Vitaliy Demin


A collection consisting solely of individual stamps may look somewhat bland. There are a number of collectible items that will make a collection more appealing and unique. Below are descriptions of such items that are popular with stamp collectors.

  • Souvenir sheets – one or several stamps printed on a single sheet of paper, often without perforations and with a wide margin containing a text or design that is dedicated to a particular event. Various parts of a souvenir sheet can be torn out and used as postage stamps.
  • Sheetlets – small sheets with 20 to 24 stamps issued with a large border that may include a part of the stamp design or theme.
  • Miniature sheets – very similar to souvenir sheets and contain a small group of postage stamps printed together on one sheet.
  • First day covers – (FDC) – envelopes with stamps attached and canceled on the first day those stamps went into circulation. The FDCs with specially designed envelopes, related to the theme of the stamp issued, are called "cachets."
  • Maximum cards – postcards where the stamp is placed and canceled on the same side as the picture. All three elements: card, stamp, and cancellation must be thematically related.
  • Postal stationery – includes postal cards, aerograms, letter cards, wrappers, envelopes, etc., that have a legitimate stamp printed on them.
  • Special cancellation – is the imprint on the postage stamp that invalidates it against future use that was designed to commemorate a particular event. Special cancellations usually applied for a limited time or just one day like in case of Firs Day of Issue of a particular stamp.
  • Personalized stamp - is a postage stamp, with (or without) an adjoining label, on which, for a fee, an image and/or text of the purchaser's choosing may be placed. Not sold to general public.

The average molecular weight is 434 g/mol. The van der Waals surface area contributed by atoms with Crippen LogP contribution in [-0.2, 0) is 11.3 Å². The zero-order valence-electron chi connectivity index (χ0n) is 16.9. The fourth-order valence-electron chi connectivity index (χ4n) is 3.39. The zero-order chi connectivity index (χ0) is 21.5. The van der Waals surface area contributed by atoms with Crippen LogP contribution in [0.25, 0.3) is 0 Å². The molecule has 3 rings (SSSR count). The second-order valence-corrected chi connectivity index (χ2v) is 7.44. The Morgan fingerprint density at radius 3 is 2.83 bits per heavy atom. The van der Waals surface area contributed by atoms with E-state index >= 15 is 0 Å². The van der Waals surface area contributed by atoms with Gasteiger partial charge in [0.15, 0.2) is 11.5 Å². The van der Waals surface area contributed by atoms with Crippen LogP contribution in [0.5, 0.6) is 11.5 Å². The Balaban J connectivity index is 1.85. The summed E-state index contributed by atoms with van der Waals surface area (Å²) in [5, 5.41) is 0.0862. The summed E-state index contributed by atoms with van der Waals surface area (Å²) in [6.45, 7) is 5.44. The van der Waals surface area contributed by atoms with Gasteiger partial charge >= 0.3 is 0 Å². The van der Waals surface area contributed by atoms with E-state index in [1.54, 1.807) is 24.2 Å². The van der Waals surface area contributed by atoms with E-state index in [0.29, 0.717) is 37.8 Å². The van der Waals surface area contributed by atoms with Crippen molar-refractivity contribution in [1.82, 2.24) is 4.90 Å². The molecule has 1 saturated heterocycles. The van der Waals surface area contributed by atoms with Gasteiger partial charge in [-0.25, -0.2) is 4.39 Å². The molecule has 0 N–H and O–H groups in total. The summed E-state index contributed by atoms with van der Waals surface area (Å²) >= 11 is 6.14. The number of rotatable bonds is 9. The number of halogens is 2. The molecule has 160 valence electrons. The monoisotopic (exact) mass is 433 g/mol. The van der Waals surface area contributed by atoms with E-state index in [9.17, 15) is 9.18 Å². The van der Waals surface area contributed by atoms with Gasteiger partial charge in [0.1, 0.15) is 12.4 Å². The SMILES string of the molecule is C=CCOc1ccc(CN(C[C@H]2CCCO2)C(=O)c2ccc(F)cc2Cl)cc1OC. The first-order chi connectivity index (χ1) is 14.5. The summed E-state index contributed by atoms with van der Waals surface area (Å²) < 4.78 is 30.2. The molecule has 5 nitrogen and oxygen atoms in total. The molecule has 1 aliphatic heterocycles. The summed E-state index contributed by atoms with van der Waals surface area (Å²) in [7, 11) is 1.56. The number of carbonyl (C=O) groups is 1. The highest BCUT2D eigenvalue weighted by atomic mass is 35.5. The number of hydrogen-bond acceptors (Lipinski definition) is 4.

• Stamps in personalized stamp format - postage stamps issued by postal services to promote personalized stamps. Sold to general public.
  • Block - is a group of four or more un-separated stamps. Blocks are of interest not only because they are rarer than individual stamps, but they also preserve relative positions of stamps as they were originally printed, information that is crucial to understanding how the stamps were produced.

How to consult this collection

Each page of the Demin collection usually has a dominant painting. Pages are designated with two numbers, such as "7-2." In this case, the first numbers refers the EV catalogue number of dominant painting, while the second number the sequential number of the pages dedicated to that work. Thus, the number "7-2" refers to the second page dedicated to The Milkmaid. When one painting has more than one page dedicated to it, the most valuable stamps, from philatelic stand point, are placed first. For example, French stamps with The Lacemaker are more valuable than from Burundi or Fujeira and therefore are placed first, unless they issued recently.


1-1
2-1
2-2
3-1
4-1
4-2
4-3
5-1
5-2
5-3
5-4
5-5
5-6
5-7
5-8
6-1
7-1
7-2
7-3
7-4
7-5
7-6
7-7
7-8
7-9
7-10
7-11
7-12
7-13
7-14
7-15
7-16